3 diesel at new level
BMW’s 330d ticks the boxes, says STUART MARTIN
AUSTRALIA’S first turbodiesel six-cylinder BMW 3 Series has landed with more grunt and a lower thirst than its German rivals.
BMW’s diesel push has grown strong since it first brought a compression-ignition model to Australia in 2003, with the company now laying claim to the No.1 luxury passenger diesel brand.
BMW spokesman Toni Andreevski says the success of its diesel range could see more 3 Series diesel models — if the trend continues.
‘‘Customers are taking to the torque and the lower fuel consumption of the new quieter, smoother engines — but it’s only a possibility at this stage,’’ he says.
The 330d sedan is priced from $87,250 (thanks to tax breaks for its lower fuel consumption) — about $8000 less than its rival Mercedes- Benz and sitting just above Audi’s A4 3.0 TDI Quattro sedan.
It has 520Nm of torque — more than the twin-turbo petrol 335i and the M3 — which is accompanied by 180kW of power. That’s 4kW and 20Nm more than the Audi and 15kW and 10Nm up on the Benz. The BMW also pips its rivals on emissions, thirst and weight.
The new BMW alloy turbodiesel also claims a four-cylinder-sized thirst of 6.8 litres/100km and CO2 emissions of 180g/km.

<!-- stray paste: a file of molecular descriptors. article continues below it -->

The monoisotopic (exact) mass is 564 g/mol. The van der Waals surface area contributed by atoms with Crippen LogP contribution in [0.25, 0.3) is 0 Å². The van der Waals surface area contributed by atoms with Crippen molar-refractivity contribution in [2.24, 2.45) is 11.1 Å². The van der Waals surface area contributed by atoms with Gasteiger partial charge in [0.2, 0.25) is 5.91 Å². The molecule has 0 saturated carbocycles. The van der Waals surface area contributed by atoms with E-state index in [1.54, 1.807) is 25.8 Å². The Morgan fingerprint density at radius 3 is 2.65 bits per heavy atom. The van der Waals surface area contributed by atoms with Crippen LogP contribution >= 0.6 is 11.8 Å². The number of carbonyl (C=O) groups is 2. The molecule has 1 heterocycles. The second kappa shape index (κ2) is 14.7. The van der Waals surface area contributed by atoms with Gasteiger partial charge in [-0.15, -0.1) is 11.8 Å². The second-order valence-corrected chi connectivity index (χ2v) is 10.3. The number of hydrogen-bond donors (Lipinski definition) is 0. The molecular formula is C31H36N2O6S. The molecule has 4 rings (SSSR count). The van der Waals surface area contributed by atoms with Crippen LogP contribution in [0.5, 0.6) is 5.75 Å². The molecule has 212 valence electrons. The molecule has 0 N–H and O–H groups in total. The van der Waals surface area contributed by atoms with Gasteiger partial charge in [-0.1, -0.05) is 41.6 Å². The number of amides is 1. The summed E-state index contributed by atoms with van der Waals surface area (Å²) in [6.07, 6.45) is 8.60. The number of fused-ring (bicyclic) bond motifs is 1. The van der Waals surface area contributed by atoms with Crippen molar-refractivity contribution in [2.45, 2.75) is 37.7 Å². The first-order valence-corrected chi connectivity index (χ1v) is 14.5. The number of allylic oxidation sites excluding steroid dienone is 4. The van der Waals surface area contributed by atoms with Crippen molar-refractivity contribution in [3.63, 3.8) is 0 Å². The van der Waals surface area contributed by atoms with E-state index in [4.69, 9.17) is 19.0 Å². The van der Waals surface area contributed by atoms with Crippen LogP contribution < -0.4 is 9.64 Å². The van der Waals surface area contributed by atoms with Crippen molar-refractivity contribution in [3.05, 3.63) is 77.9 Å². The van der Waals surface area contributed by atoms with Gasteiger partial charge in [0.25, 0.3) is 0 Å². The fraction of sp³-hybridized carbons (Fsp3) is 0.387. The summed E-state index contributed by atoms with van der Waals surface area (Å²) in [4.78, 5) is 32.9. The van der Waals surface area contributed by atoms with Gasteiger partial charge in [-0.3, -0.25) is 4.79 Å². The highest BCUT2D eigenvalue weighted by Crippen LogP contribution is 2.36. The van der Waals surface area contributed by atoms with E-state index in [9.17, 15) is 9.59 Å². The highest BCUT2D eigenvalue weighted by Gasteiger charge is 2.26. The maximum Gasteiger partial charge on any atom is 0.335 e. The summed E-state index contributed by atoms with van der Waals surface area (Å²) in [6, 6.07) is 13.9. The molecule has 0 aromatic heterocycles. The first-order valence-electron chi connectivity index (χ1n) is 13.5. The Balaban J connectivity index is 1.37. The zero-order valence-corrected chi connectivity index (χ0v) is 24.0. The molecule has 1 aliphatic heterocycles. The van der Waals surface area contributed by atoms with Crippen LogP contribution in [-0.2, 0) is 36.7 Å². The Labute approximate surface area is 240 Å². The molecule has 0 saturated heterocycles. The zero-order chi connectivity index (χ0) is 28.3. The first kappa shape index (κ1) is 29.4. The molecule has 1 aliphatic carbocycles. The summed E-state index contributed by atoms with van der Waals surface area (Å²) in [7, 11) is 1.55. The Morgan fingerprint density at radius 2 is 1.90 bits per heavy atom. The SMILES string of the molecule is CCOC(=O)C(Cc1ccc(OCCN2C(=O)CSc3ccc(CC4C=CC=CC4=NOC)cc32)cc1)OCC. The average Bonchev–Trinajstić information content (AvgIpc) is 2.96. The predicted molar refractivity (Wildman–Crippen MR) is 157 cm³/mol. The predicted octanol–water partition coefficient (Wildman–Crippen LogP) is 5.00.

The Audi does match it in the sprint to 100km/h, which they claim in 6.2 seconds. That’s just 0.6 of a second more than the 335i, which consumes fuel at 9.6 litres/100km.
The car is well stocked with 17-inch alloys, upgraded brakes, leather trim, satnav, bi-xenon headlights, 10-speaker sound, poweradjustable front seats, sports steering wheel with shift levers, keyless entry and start, cruise control (with braking function), parking sensors front and rear and Bluetooth phone link. IT IS easy to see why BMW thinks diesels will make up a quarter of 3 Series sales.
First impressions of the car on Australian country roads were good, with only the tyres— in concert with the coarse-chip bitumen — providing any intrusive noise.
The engine is smooth and quiet, delivering its outputs like a petrol engine and sounding much less like a diesel than the bulk of its forebears.
Peak power of 180kW arrives at 4000 revs but it is the 520Nm shove in the back from just above idle that makes the diesel six so appealing.
The unrelenting surge of torque means the 330d is a relaxed machine to drive. It has civilised road manners, with a definite lean towards the handling side of the equation, but it sits flat and turns in with enthusiasm.
It’s an exceptionally quiet, comfortable cruiser that offers performance and economy.